Mr Lewin noted that Rochas also had to attend competitions across the country to monitor his divers and ensure their ongoing improvements.
He said Rochas was currently training ‘two particularly bright Plymouth stars’ and a number of letters from distinguished diving managers had been sent to the court in support of their coach’s appeal.
Mr Lewin said that if the judge would not see fit to overturn the sentence, he could be encouraged to reduce it with mitigation, noting that the legislation recognised the offender’s ‘record or good works’.
He suggested it was not a matter of blackmail but the effect of Rochas driving disqualification could have an effect on ‘this country’s prospects’ at the ‘forthcoming Olympics’.
He added that Rochas had had a ‘extremely positive influence on young people’s lives’ with ‘500 potential students under his tutelage – such is the popularity of this tutor’.
Taking to the witness box, Rochas was asked by Mr Lewin what would happen if he was disqualified, adding: ‘You will shortly return to France and train there?’
In reply, Rochas said: ‘I will’.
Rochas told the court that the training regime over the next two weeks was very busy with a series of qualification dives which was ‘very stressful’ for his young stars.
When asked by Mr Lewin if the authorities could pay for a personal driver for him and his students he said that ‘they do not have the money to do that’.
He confirmed Mr Lewin’s inquiry that Rochas would not only drive the students to the competitions but effectively isolate them from all outside influence, ensure they stuck to their eating, exercise and sleeping regimes and keep them away from outside influences or distractions.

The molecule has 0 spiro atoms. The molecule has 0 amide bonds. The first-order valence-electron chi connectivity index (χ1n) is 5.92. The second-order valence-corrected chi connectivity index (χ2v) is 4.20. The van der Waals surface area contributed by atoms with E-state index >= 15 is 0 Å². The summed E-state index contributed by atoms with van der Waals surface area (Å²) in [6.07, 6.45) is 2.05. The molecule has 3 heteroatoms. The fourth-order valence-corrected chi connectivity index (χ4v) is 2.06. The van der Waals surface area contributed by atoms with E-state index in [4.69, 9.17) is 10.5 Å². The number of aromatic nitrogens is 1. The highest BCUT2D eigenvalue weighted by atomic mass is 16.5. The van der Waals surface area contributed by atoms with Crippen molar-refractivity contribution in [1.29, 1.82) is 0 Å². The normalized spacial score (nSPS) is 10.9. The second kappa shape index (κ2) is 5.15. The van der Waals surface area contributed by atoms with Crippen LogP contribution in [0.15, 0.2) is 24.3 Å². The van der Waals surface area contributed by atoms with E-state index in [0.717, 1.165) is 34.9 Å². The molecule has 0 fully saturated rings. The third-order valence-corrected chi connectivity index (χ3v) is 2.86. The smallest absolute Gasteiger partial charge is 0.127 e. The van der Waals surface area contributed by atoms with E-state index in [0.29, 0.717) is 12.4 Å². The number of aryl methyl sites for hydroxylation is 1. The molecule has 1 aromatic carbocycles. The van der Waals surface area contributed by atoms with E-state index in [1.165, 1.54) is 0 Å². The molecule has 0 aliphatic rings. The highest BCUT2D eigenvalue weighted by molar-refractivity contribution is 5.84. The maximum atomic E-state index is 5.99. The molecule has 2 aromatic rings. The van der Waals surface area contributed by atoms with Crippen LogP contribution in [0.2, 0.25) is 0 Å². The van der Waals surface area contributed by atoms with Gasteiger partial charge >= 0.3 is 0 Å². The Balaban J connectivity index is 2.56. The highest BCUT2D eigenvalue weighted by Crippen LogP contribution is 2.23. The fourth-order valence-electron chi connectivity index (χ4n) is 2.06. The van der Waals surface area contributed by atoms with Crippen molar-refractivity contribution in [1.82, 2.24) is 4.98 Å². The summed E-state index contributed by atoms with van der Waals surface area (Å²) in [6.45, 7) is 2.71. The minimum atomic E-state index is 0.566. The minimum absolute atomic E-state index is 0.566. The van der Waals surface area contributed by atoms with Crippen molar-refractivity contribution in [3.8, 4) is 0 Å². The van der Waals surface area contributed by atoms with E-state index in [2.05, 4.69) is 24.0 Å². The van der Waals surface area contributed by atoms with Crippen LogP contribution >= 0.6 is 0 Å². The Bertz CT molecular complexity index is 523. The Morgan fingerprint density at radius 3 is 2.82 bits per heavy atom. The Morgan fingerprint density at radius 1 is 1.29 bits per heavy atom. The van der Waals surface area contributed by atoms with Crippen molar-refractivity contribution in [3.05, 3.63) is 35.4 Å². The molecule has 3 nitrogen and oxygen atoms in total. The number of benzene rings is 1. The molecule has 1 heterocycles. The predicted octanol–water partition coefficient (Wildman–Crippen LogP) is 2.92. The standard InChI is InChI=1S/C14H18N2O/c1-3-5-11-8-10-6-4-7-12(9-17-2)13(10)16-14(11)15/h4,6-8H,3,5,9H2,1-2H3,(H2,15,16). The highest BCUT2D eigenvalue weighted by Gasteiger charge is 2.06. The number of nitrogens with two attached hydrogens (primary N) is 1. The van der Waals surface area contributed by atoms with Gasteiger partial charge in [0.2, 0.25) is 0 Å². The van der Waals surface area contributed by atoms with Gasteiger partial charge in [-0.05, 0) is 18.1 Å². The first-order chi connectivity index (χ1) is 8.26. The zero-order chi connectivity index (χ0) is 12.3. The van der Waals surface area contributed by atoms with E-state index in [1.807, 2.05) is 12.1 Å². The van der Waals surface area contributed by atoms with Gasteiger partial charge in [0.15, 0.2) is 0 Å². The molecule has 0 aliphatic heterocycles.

Mr Lewin asked if he was in charge of their ‘minute by minute routine’ with ‘outside influences discouraged’.
‘Yes’, said Rochas.
When Mr Lewin asked if that included parents choosing to drive their child off to a McDonald’s as a reward was something that was ‘positively avoided’, Rochas smiled and said ‘yes’.
After a short deliberation, Judge James Townsend agreed that the imposition of disqualification would cause him and his athletes hardship.
But he was ‘not satisfied’ that it would substantially be an imposition and it was not ‘impossible for other arrangements to be made’.
He said he accepted diving did not have a ‘huge amount of money’ but there were other options, citing parents of the athletes.
As a result he dismissed the appeal, disqualified Rochas from driving for six months and ordered him to pay £330 court costs.
At the time of his speeding offences, Rochas received points but it was found that as a result it took him over the 12 point limit.
He had already attended a speed awareness course within the previous three years and had nine points on his licence.
The two speeding offences mean he had reached a total of 15 points and as such it activated a six-month minimum disqualification.